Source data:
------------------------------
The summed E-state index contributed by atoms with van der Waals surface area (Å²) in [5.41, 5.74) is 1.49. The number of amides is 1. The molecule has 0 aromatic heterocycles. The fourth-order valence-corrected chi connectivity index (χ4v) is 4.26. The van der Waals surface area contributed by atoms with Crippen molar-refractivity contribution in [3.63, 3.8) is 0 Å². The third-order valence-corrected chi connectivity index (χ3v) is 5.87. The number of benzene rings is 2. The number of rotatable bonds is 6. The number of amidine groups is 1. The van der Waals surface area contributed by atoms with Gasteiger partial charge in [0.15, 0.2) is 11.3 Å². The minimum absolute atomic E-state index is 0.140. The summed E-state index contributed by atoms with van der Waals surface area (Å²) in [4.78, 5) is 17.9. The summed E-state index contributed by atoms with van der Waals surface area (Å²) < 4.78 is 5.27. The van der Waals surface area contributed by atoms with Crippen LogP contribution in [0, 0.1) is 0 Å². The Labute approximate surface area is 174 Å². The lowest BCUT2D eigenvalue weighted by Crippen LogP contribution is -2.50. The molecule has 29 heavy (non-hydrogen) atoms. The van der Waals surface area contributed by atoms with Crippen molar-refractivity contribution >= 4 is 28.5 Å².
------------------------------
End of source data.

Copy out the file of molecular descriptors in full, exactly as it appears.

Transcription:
The summed E-state index contributed by atoms with van der Waals surface area (Å²) in [5.41, 5.74) is 1.49. The number of amides is 1. The molecule has 0 aromatic heterocycles. The fourth-order valence-corrected chi connectivity index (χ4v) is 4.26. The van der Waals surface area contributed by atoms with Crippen molar-refractivity contribution in [3.63, 3.8) is 0 Å². The third-order valence-corrected chi connectivity index (χ3v) is 5.87. The number of benzene rings is 2. The number of rotatable bonds is 6. The number of amidine groups is 1. The van der Waals surface area contributed by atoms with Gasteiger partial charge in [0.15, 0.2) is 11.3 Å². The minimum absolute atomic E-state index is 0.140. The summed E-state index contributed by atoms with van der Waals surface area (Å²) in [4.78, 5) is 17.9. The summed E-state index contributed by atoms with van der Waals surface area (Å²) < 4.78 is 5.27. The van der Waals surface area contributed by atoms with Crippen LogP contribution in [0, 0.1) is 0 Å². The Labute approximate surface area is 174 Å². The lowest BCUT2D eigenvalue weighted by Crippen LogP contribution is -2.50. The molecule has 29 heavy (non-hydrogen) atoms. The van der Waals surface area contributed by atoms with Crippen molar-refractivity contribution >= 4 is 28.5 Å².